The Federal Inland Revenue Service (FIRS) has extended the deadline for payment of foreign currency tax liabilities in Naira by one month.
In a statement signed by the Executive Chairman, FIRS, Muhammad Nami, the extension was made due to the number of requests, inquiries and the challenges encountered by taxpayers in sourcing for foreign currencies to offset outstanding tax liabilities.
According to the revenue service, taxpayers are expected to settle their tax liabilities from the 1st of March, 2022 to 31st of March, 2022 in the currency with which the tax is paid.
The notice read: “The extant provision is that the currency of the transaction should be the currency with which the tax is paid. However, this is a one-off window/concession, and the Service would no longer entertain any such request from the taxpaying public.
“The applicable rate shall be the Investors and Exporters (I&E) foreign exchange rate of the Central Bank of Nigeria (CBN) prevailing on the date of the transaction and or when the tax obligation falls due. This concession is available to all taxpayers and covers all tax types, except for companies in the Upstream (Oil & Gas) Sector and all foreign currency tax liabilities falling due on or before 31st December, 2021.
“All payments must be made before the 31st of March, 2022 and upon payment, the relevant documents relating to the transaction together with the evidence of payment must be forwarded to the Office of the Executive Chairman, and a copy submitted to the local tax office where the taxpayer’s file is domiciled”.
A report by PricewaterhouseCoopers (PwC), a multinational professional services network revealed that by law, certain tax liabilities such as VAT and withholding taxes must be paid in the currency of transaction. This means for instance, if a fee was paid in USD then the applicable VAT and WHT must be remitted to the tax authority in USD.
Buhari Expresses Confidence in Banking Institutions to Tackle Economic Challenges
President Muhammadu Buhari has expressed his confidence in the West African Banking Association (WABA) to tackle economic challenges in the West African region.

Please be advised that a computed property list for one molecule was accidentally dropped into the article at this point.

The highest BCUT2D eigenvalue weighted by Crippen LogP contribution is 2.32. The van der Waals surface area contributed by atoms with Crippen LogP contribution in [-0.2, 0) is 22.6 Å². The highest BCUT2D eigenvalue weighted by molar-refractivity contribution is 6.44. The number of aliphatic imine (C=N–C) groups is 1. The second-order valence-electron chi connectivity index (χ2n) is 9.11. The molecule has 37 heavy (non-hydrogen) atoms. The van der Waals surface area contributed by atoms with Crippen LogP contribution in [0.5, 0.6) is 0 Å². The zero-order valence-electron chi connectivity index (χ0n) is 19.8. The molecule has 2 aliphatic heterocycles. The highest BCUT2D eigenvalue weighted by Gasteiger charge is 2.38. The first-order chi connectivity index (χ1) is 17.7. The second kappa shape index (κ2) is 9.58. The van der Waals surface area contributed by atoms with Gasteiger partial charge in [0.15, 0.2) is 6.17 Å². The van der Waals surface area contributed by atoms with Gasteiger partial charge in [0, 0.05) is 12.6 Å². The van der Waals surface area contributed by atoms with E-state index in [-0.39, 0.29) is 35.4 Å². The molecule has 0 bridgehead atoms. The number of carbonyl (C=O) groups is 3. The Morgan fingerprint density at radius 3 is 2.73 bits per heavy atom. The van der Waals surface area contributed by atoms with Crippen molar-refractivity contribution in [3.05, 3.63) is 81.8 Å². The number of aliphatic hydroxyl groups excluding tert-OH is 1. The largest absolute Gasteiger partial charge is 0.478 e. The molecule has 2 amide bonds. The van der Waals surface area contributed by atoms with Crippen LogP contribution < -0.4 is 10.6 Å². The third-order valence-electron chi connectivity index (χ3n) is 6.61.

The president expressed his trust while receiving a team from WABA, led by its President, Thierno Seydou Nourou Sy, at the State House in Abuja.
The president stated that the sub-region needs to come to an agreement on low access to financial services and recovery from the COVID-19 pandemic.
According to him, the association, founded in 1981, brings together over 250 commercial banks and 15 institutions from across West Africa, and for many centuries, African countries have traded with one another without a formalized and structured system. He, however, noted that over time, global trade had become more complex and organized.
The president expressed optimism that the launch of the African Continental Free Trade Area will mark a watershed moment in the way African countries do business.
“More importantly, we will turn the page in ensuring that we deepen and expand our industrial capabilities by making sure we export less of what we have been endowed with in the primary or raw form, and convert larger portions of these resources into finished materials.
“That will allow us to benefit from the revenue earned from the added value of exporting a finished product,” he said.
“Our ability to overcome the current phase of our development lies in our resolve to work jointly via our regional and sub-regional organizations where we can all reach a common understanding to fight against a common enemy.